Even though the semiconductor industry is in the doldrums, growth of integrated circuits (IC) for home networking is expected to grow quickly, a report released Monday by Allied Business Intelligence says.
Leading the growth will be ICs for wireless networks, the study says. By 2006, wireless networking will account for 48 percent of all home networking according to the study. The lion’s share of the wireless networking in the next few years will be 802.11b while some support for HomeRF will remain, according to the study.
“Innovation and fierce competition is expected to drive down chipset prices, which in turn will spur greater market penetration,” said report author Navin Sabharwal.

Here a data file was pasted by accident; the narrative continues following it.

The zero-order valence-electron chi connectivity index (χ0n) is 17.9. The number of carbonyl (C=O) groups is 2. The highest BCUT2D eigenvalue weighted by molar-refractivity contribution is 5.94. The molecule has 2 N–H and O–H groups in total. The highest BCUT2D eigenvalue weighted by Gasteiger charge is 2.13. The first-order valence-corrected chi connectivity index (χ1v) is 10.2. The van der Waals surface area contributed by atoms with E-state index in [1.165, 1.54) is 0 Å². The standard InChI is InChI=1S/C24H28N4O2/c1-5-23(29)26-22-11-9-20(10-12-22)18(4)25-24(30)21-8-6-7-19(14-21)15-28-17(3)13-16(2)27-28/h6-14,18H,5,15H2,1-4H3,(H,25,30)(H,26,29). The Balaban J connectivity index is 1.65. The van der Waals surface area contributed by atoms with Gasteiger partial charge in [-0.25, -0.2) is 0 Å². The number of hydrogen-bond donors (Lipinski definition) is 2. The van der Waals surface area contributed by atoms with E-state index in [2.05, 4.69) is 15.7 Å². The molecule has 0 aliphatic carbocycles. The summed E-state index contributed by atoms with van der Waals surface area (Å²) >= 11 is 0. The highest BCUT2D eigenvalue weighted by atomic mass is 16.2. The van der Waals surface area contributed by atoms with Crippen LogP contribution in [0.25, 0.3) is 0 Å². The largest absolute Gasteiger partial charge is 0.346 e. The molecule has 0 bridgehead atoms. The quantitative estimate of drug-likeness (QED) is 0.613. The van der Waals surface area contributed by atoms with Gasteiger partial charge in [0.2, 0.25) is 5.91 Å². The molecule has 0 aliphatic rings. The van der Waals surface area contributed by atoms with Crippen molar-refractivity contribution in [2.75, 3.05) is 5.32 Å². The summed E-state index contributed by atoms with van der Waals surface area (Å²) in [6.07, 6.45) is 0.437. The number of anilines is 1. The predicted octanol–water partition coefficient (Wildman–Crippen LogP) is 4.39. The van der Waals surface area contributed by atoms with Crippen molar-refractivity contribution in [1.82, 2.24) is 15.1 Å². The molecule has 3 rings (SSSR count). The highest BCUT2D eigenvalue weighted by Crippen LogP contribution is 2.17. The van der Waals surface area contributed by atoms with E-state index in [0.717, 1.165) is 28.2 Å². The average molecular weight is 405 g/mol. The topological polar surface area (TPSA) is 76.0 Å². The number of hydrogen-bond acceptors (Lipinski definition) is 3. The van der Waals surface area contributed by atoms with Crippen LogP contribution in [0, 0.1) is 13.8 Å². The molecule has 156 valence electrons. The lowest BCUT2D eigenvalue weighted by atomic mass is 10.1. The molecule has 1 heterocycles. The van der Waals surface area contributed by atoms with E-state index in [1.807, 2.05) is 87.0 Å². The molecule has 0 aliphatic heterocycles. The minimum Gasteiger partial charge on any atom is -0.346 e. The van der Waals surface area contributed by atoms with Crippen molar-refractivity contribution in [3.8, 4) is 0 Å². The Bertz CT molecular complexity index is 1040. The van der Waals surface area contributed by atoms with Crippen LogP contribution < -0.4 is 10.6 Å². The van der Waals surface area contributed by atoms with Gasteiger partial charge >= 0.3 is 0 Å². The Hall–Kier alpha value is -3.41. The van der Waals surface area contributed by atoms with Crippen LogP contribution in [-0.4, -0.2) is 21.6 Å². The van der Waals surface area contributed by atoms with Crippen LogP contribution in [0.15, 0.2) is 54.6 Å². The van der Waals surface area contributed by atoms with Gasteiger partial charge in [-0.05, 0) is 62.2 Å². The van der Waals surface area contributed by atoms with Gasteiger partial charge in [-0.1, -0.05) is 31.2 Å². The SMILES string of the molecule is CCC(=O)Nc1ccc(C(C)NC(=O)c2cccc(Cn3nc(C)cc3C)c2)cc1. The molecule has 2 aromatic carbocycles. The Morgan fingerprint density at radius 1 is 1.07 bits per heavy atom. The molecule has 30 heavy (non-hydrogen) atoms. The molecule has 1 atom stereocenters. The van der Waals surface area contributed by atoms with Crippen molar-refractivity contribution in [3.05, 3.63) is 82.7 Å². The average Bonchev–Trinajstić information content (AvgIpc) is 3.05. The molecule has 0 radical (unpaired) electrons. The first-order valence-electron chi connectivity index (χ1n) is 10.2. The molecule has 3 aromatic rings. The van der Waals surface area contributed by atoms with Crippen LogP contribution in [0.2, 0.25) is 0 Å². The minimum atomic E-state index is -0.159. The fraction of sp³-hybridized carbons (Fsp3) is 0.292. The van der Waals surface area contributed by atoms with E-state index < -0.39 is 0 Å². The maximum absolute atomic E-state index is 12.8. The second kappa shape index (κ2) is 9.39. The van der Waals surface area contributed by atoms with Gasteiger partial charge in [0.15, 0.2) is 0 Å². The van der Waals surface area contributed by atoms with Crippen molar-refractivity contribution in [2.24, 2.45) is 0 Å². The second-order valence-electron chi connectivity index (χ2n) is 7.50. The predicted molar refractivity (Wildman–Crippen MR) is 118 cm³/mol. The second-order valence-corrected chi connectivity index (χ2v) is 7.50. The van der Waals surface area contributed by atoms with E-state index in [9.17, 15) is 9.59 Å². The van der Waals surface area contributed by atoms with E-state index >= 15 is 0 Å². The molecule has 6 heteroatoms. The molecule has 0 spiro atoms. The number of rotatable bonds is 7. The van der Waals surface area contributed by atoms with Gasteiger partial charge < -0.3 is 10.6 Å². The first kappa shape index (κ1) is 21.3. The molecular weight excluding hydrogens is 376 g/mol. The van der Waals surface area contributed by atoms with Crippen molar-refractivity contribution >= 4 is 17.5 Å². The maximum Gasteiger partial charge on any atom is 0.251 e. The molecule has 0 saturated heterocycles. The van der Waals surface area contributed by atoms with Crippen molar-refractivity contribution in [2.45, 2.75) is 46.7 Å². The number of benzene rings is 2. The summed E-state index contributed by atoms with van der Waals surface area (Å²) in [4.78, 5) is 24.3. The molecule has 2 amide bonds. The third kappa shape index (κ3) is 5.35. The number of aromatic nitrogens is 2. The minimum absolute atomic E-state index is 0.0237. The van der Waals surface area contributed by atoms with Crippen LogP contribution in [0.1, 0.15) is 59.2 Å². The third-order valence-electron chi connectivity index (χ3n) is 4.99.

A few years from now, faster wireless networking technologies, particularly 802.11a and HiperLAN2 will emerge to replace current wireless technologies, the study predicts. Overall, the IC industry for networking will grow from $49 million in 2000 to $887 million in 2006, the study predicts. That represents an average annual growth rate of 62 percent.
In addition to wireless technologies, the report says that HomePlug, which creates networks using in-wall power lines, also will grow. However, proprietary technologies threaten overall market acceptance of HomePlug, the report says.
The findings are part of the study: “Home Networking Chipsets: Wireless, Powerline and Phoneline IC Markets.”